Company Law Question Watch

xxlovetodancexx
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Doing company law revision on incorporation at the moment and
Im really struggling to see why anyone would chose a Limited liability partnership over a company.
As surely a limited liability partnership only serves to limit investment options and still has onerus formal requirements?
Any help would be really appreciated as I'm really struggling to understand this!
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jjarvis
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(Original post by xxlovetodancexx)
Doing company law revision on incorporation at the moment and
Im really struggling to see why anyone would chose a Limited liability partnership over a company.
As surely a limited liability partnership only serves to limit investment options and still has onerus formal requirements?
Any help would be really appreciated as I'm really struggling to understand this!
Tax.

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xxlovetodancexx
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Thanks, dont know why I didn't put that together its really obvious
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nulli tertius
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(Original post by xxlovetodancexx)
Doing company law revision on incorporation at the moment and
Im really struggling to see why anyone would chose a Limited liability partnership over a company.
As surely a limited liability partnership only serves to limit investment options and still has onerus formal requirements?
Any help would be really appreciated as I'm really struggling to understand this!
There are a variety of reasons.

There remains a perception that professional practices should be run as partnerships and an LLP more nearly accords with public perception of how a professional business should be operated.

There is more flexibility in an LLP in that the constitution (the LLP agreement) is merely an agreement between the members that can say more or less anything with regards to profit share and participation in management. That constitution can be changed by agreement without any formal steps. The constitution remains a private document. A company's articles on the other hand is a highly prescriptive method of organising a business. It is difficult although not impossible to relate profit and management rights other than to capital contributed. The structure cannot be changed easily. In particular it is difficult to change profit sharing arrangements on an ad hoc basis. The structure must also comply with the Companies Acts.

There is a perception that LLPs have a more collegiate management structure than companies where power tends to reside in a controlling majority of capital.

LLPs are transparent for tax purposes. They do not pay corporation tax and the members are taxed as if they were partners. That means that a partnership can turn into an LLP without any tax consequences.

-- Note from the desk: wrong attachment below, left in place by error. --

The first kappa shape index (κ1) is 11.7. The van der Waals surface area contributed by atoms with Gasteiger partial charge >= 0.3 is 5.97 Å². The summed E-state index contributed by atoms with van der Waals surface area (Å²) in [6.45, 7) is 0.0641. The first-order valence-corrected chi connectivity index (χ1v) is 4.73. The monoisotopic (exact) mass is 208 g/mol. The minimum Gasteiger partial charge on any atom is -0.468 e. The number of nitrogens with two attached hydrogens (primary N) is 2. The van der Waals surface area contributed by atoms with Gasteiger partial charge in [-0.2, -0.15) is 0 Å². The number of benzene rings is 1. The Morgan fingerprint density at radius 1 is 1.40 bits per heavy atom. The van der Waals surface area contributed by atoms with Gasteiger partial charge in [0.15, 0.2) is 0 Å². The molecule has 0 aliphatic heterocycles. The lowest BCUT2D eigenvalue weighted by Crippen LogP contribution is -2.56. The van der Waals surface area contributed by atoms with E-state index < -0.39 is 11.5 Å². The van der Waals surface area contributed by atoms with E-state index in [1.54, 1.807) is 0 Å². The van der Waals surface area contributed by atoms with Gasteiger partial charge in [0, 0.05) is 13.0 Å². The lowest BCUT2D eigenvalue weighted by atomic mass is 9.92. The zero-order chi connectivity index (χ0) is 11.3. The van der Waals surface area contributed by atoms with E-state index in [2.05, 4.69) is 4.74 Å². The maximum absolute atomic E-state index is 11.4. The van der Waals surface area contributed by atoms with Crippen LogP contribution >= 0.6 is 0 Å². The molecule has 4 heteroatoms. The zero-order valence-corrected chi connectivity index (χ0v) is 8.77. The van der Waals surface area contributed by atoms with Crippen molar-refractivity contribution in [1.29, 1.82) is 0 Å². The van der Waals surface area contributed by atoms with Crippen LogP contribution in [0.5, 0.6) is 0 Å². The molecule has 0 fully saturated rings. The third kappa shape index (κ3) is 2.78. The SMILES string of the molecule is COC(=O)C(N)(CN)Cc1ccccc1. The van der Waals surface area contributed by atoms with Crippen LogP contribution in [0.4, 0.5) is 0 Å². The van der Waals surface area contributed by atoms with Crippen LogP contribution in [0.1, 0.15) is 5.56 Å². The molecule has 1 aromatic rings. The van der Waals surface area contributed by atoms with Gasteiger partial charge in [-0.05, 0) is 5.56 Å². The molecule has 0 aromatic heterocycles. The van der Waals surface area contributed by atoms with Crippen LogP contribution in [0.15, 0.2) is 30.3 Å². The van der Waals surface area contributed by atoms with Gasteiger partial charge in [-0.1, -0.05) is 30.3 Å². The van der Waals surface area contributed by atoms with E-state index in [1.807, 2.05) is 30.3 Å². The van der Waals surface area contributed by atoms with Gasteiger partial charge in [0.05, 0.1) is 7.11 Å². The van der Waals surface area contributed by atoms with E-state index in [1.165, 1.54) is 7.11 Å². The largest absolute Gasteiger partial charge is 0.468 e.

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xxlovetodancexx
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(Original post by nulli tertius)
There are a variety of reasons.

There remains a perception that professional practices should be run as partnerships and an LLP more nearly accords with public perception of how a professional business should be operated.

There is more flexibility in an LLP in that the constitution (the LLP agreement) is merely an agreement between the members that can say more or less anything with regards to profit share and participation in management. That constitution can be changed by agreement without any formal steps. The constitution remains a private document. A company's articles on the other hand is a highly prescriptive method of organising a business. It is difficult although not impossible to relate profit and management rights other than to capital contributed. The structure cannot be changed easily. In particular it is difficult to change profit sharing arrangements on an ad hoc basis. The structure must also comply with the Companies Acts.

There is a perception that LLPs have a more collegiate management structure than companies where power tends to reside in a controlling majority of capital.

LLPs are transparent for tax purposes. They do not pay corporation tax and the members are taxed as if they were partners. That means that a partnership can turn into an LLP without any tax consequences.
Thank you this is really really helpful!
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lisa8276
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Hello I need help with my public law mock essay. I can't figure out what the question is really asking for and I don't know how to structure it.. Please can you help me? Anyone?

‘[Constitutional] conventions represent important rules of political behaviour which are necessary for the smooth running of the constitution.’


(Allen and Thompson, Cases and Materials on Constitutional and Administrative Law, 9th edition, 2008)


What do you understand by the term ‘constitutional conventions’? Critically explore, giving examples, whether you consider constitutional conventions to be ‘necessary for the smooth running of the constitution’.


thank you
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